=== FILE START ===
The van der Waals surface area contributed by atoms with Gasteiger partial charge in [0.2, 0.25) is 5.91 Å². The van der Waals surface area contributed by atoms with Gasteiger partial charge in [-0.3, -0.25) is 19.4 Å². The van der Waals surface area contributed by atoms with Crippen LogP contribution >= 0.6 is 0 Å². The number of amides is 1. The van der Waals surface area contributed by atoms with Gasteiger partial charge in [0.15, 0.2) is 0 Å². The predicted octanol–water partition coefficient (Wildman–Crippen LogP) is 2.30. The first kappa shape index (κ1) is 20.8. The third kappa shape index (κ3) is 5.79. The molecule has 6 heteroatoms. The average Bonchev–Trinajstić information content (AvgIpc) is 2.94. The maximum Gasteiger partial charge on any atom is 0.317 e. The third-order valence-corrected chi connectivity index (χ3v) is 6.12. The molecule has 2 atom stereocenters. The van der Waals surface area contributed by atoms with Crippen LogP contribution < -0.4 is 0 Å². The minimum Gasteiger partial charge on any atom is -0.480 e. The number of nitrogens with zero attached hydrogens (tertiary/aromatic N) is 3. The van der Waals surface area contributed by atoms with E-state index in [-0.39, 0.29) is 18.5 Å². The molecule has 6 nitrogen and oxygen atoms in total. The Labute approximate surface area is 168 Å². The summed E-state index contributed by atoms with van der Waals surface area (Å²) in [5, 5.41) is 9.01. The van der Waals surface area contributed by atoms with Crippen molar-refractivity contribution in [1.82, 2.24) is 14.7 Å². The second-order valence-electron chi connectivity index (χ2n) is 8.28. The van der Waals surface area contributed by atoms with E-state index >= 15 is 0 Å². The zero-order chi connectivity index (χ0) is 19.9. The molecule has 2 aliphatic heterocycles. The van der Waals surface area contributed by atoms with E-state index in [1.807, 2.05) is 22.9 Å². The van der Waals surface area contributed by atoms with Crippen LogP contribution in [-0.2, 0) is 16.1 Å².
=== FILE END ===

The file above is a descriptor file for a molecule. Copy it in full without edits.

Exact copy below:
The van der Waals surface area contributed by atoms with Gasteiger partial charge in [0.2, 0.25) is 5.91 Å². The van der Waals surface area contributed by atoms with Gasteiger partial charge in [-0.3, -0.25) is 19.4 Å². The van der Waals surface area contributed by atoms with Crippen LogP contribution >= 0.6 is 0 Å². The number of amides is 1. The van der Waals surface area contributed by atoms with Gasteiger partial charge in [0.15, 0.2) is 0 Å². The predicted octanol–water partition coefficient (Wildman–Crippen LogP) is 2.30. The first kappa shape index (κ1) is 20.8. The third kappa shape index (κ3) is 5.79. The molecule has 6 heteroatoms. The average Bonchev–Trinajstić information content (AvgIpc) is 2.94. The maximum Gasteiger partial charge on any atom is 0.317 e. The third-order valence-corrected chi connectivity index (χ3v) is 6.12. The molecule has 2 atom stereocenters. The van der Waals surface area contributed by atoms with Crippen LogP contribution < -0.4 is 0 Å². The minimum Gasteiger partial charge on any atom is -0.480 e. The number of nitrogens with zero attached hydrogens (tertiary/aromatic N) is 3. The van der Waals surface area contributed by atoms with E-state index in [-0.39, 0.29) is 18.5 Å². The molecule has 6 nitrogen and oxygen atoms in total. The Labute approximate surface area is 168 Å². The summed E-state index contributed by atoms with van der Waals surface area (Å²) in [5, 5.41) is 9.01. The van der Waals surface area contributed by atoms with Crippen molar-refractivity contribution in [1.82, 2.24) is 14.7 Å². The second-order valence-electron chi connectivity index (χ2n) is 8.28. The van der Waals surface area contributed by atoms with E-state index >= 15 is 0 Å². The zero-order chi connectivity index (χ0) is 19.9. The molecule has 2 aliphatic heterocycles. The van der Waals surface area contributed by atoms with E-state index in [1.807, 2.05) is 22.9 Å². The van der Waals surface area contributed by atoms with Crippen LogP contribution in [-0.2, 0) is 16.1 Å².